Hallez, Hans; Vanrumste, Bart; Grech, Roberta; Muscat, Joseph; De Clercq, Wim; Vergult, Anneleen; D'Asseler, Yves; Camilleri, Kenneth P; Fabri, Simon G; Van Huffel, Sabine; Lemahieu, Ignace

2007-01-01

392

Problem Oriented Software Engineering: Solving the Package Router Control Problem  

Microsoft Academic Search

Problem orientation is gaining interest as a way of approaching the development of software intensive systems, and yet, a significant example that explores its use is missing from the literature. In this paper, we present the basic elements of Problem Oriented Software Engineering (POSE), which aims at bringing both nonformal and formal aspects of software development together in a single

Jon G. Hall; Lucia Rapanotti; Michael A. Jackson

2008-01-01

393

Solving Hierarchically Decomposable Problems with the Evolutionary Transition Algorithm  

Microsoft Academic Search

Capturing the metaphor of evolutionary transitions in biological complexity, the Evolutionary Transition Algorithm (ETA) evolves\\u000a solutions of increasing structural and functional complexity from the symbiotic interaction of partial ones. From the definition\\u000a it follows that this algorithm should be very well suited to solve hierarchically decomposable problems. In this chapter,\\u000a we show that the ETA can indeed solve this kind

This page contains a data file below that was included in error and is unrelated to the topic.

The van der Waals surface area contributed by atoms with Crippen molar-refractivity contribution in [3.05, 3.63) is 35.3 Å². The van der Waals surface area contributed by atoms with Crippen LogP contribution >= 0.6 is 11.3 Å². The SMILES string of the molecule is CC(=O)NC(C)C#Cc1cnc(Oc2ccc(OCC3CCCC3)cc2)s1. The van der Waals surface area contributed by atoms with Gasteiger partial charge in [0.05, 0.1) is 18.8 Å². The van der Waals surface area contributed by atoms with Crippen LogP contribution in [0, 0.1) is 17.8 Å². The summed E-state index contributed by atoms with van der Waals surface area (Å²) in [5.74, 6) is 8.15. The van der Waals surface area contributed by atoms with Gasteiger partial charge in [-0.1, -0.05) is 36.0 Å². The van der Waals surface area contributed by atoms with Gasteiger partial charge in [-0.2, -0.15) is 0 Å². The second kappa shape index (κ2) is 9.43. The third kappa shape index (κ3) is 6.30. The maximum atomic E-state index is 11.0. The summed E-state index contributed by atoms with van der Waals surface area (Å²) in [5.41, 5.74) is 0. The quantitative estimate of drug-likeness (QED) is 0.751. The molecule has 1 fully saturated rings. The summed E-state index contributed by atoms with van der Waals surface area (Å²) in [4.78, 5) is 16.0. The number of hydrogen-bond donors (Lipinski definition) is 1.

Tom Lenaerts; Anne Defaweux

2009-01-01

394

Enabling Systems Biology: A Scientific Problem-Solving Environment  

Microsoft Academic Search

\\u000a Biologists today are striving to solve multidisciplinary, complex systems biology questions. To successfully address these\\u000a questions, software tools must be created to allow scientists to capture data and information, to share this information,\\u000a and to analyze the data as elements of a complete system. At Pacific Northwest National Laboratory, we are creating the Computational\\u000a Cell Environment, a biology-centered collaborative problem-solving

Mudita Singhal; Eric G. Stephan; Kyle R. Klicker; Lynn L. Trease; George Chin Jr.; Deborah K. Gracio; Deborah A. Payne

2004-01-01

395

Survey of Solving Multi-Attribute Decision Problems  

Microsoft Academic Search

Finding the optimal solution of a Multi-Attribute Decision Problem (MADP) is a key problem for electronic commerce systems. In this paper, we formally define the multi-attribute decision problem, and we report our survey of four different methods (soft-CSP framework, multi-attribute decision theory, CP- network, and Heuristic strategies) which potentially could be used to solve the MADP, and their advantages and